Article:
Producer, Educator & Writer
A butcher helps customers at Maiwand Market in Fremont — a staple for many in the Afghan community — on Aug. 27, 2021. (Beth LaBerge/KQED)
“Welcome to America!” That’s how Mohammad, a special immigrant visa (SIV) holder, remembers being greeted upon his arrival in the Bay Area from Kabul, Afghanistan, in December 2020.
He fondly recalls the volunteers and others from Jewish Family & Community Services, East Baywho first greeted him when he arrived.
“I will always remember that,” he says. “My kids remember and ask, ‘Where is that lady?’ ” It was one of the volunteers from JFCS who first welcomed him and his family to the Bay Area.
In the wake of the Taliban takeover of Kabul in mid-August, JFCS has resettled 77 Afghans in the East Bay – about as many people as it typically resettles in six months. JFCS said in a recent updatethat it expects September to be about the same. The organization has received an outpouring of community support for Afghan refugees in the form of volunteers, with 2,800 people in the Bay Area signing up to support resettlement efforts, from greeting families at the airport to connecting families to needed services – everything that goes into creating a new life in a new place.’We should not forget Afghanistan and those who work shoulder to shoulder for democracy, for human rights.’Mohammad, SIV holder now living in Concord
Mohammad, whose name KQED has changed due to fears of violence against his family still in Afghanistan, is now based in Concord with his wife, a former teacher, and their three kids. Prior to coming to the U.S., he worked as a technical advisor for an international organization doing development work in Afghanistan.
“We worked a lot to build our country,” he told KQED. “We struggled to develop it.”
But in the last year, Mohammad said the security situation was very bad. His organization was attacked and he was stopped several times and asked who he worked for. While he says he might have been able to continue working, Mohammad wanted to provide a better life for his kids.
“I decided to immigrate here. We are now happy that at least my kids will have a bright future,” he said.Sponsored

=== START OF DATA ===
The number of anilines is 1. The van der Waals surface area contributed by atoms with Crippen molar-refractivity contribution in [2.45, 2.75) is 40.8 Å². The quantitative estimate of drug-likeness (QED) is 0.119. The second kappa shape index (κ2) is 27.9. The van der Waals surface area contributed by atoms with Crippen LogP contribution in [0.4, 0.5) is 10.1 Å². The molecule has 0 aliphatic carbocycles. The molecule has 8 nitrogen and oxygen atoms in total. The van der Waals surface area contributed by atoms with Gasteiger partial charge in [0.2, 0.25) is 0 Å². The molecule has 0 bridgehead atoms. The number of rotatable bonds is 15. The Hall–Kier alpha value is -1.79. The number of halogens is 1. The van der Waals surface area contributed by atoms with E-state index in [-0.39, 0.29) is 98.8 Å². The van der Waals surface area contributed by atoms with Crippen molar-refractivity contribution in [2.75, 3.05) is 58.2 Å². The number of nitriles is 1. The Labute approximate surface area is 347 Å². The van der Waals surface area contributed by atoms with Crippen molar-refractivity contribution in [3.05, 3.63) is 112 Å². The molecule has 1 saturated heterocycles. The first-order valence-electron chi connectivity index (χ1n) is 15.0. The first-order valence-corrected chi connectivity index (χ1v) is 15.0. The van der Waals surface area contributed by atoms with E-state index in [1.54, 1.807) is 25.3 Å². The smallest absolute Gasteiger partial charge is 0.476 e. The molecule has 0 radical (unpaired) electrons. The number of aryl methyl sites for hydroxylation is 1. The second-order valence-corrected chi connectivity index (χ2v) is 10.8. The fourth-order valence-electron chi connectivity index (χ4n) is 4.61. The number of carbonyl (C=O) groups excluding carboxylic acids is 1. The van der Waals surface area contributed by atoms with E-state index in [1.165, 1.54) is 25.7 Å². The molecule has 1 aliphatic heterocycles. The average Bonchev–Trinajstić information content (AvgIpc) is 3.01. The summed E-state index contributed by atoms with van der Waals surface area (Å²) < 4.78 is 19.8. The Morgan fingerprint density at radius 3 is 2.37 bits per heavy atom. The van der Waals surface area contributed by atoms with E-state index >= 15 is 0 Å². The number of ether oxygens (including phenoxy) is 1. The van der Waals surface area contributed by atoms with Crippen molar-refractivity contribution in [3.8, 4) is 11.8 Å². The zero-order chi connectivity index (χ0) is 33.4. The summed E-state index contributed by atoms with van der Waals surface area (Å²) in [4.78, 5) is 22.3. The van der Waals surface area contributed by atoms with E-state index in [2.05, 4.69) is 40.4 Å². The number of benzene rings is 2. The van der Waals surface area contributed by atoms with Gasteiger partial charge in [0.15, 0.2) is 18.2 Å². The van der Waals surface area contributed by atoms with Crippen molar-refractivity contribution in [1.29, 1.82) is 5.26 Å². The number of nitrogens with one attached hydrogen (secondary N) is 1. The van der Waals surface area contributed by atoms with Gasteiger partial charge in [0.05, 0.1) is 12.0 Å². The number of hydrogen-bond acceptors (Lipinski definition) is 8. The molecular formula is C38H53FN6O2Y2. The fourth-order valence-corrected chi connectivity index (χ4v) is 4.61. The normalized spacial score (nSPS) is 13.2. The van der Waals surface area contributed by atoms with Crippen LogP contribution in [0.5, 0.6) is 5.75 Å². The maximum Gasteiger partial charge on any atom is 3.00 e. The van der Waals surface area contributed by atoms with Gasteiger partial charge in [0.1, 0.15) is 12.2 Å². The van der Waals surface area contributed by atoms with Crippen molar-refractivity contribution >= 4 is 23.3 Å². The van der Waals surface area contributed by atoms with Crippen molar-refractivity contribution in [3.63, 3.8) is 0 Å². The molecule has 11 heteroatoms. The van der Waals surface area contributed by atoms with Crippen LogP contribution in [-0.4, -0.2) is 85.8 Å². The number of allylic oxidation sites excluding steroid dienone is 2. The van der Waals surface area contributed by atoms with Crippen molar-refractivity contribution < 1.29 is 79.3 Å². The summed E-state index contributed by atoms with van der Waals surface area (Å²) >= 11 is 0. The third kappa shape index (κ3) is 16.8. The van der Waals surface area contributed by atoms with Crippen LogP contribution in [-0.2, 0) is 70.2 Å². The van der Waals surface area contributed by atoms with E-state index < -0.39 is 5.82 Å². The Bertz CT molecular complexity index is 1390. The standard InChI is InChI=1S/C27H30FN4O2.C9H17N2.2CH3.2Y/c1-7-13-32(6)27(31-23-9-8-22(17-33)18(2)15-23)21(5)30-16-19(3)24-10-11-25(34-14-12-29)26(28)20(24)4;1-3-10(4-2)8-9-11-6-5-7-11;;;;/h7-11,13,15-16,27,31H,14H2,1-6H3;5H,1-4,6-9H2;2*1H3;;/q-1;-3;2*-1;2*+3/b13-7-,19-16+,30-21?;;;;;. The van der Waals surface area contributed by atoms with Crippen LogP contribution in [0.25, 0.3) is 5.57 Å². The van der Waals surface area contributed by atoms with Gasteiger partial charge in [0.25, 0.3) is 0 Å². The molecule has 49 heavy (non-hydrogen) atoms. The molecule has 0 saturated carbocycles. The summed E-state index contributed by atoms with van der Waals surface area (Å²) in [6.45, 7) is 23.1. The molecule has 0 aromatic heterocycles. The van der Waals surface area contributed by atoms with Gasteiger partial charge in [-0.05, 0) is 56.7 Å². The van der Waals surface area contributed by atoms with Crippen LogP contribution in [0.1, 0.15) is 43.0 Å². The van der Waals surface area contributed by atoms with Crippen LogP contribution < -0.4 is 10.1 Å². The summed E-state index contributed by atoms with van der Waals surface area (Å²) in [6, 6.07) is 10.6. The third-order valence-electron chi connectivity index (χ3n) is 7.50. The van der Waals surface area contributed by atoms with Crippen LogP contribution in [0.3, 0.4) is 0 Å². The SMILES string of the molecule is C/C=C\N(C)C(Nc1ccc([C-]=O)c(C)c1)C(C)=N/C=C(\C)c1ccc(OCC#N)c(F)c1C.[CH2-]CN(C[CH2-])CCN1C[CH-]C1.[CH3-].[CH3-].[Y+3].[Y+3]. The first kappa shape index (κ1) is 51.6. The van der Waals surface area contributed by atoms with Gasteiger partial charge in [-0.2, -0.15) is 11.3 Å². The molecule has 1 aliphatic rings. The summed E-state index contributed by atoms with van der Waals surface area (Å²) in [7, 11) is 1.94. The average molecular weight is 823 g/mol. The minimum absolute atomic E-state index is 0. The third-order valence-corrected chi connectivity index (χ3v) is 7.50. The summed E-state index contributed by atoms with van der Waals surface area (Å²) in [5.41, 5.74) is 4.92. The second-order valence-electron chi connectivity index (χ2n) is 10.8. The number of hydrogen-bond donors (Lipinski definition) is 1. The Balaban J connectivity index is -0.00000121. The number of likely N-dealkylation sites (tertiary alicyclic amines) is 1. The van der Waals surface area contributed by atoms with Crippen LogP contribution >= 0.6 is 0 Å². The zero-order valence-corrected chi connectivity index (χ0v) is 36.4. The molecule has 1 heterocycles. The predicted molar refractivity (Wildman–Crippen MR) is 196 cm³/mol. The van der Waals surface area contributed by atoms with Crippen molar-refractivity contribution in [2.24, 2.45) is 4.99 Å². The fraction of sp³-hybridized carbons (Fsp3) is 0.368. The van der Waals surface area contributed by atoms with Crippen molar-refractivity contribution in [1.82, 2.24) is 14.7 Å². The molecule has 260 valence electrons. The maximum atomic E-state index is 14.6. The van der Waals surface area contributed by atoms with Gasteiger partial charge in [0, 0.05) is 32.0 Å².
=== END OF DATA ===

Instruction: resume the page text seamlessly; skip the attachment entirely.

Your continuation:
He’s been working as a paralegal for a Fremont-based law firm assisting with immigrant asylum cases. He wanted to volunteer his services for other organizations that might need his help, but since his commute is 1.5 hours each way, he doesn’t have time.
Mohammad said he never would’ve imagined what has happened in Afghanistan. “A lot of people are left behind, and they need to have humanitarian aid,” he said – even “before the Taliban took over, the country was in a humanitarian crisis.”
“We should not forget Afghanistan and those who work shoulder to shoulder for democracy, for human rights,” Mohammad added.
For some Afghan refugees who arrived in California and the Bay Area prior to 2021, the adjustment was difficult, but not extremely unmanageable. For those arriving now – some with only the clothes they were wearing when they left – the trauma of waiting at the Kabul airport for hours amid a crumbling country and seeing violence take place in front of their children’s eyes makes the transition more challenging.
Refugee & Immigrant Transitions, an Oakland-based nonprofit, is “preparing for the arrival of hundreds of vulnerable Afghans as part of an emergency evacuation effort,” according to a statement from RIT Board Chair Malaak Malikyar Sills, who fled Afghanistan at age 5.
While RIT normally focuses on what they call “post-resettlement” — everything after the first few months – they’re expecting to ramp up efforts to be able to welcome additional newcomers and support other Bay Area resettlement organizations. RIT will offer resettlement support in collaboration with the International Rescue Committee and JFCS. They’ll work to help families access necessary health services and public benefits, providing assistance with registering for school as well as post-resettlement support in the form of education and family engagement through field trips and support groups.
Some evacuees qualified for a visa under the special immigrant visa category — established in 2008 initially for Iraqi and Afghan translators and interpreters, but expanded in 2014 to include those employed on behalf of the U.S. government in Afghanistan. Others are arriving in the early stages of the visa application or via the humanitarian parole program, which means they may need legal assistance in addition to support for basic needs since humanitarian parolees are ineligible for food assistance services like the Supplemental Nutrition Assistance Program, or SNAP.How You Can Support the Afghan Community, in the Bay Area and Beyond
In a Sept. 3 address, Department of Homeland Security Secretary Alejandro N. Mayorkas said Afghan evacuees include “U.S. citizens, lawful permanent residents, special immigrant visa holders, individuals who have assisted the United States in Afghanistan, and all other vulnerable Afghans, such as journalists and vulnerable women and girls.”
Mayorkas said in the past few weeks that roughly 120,000 people have been evacuated from Kabul. “We have a moral imperative to protect them, to support those who have supported this nation,” he said.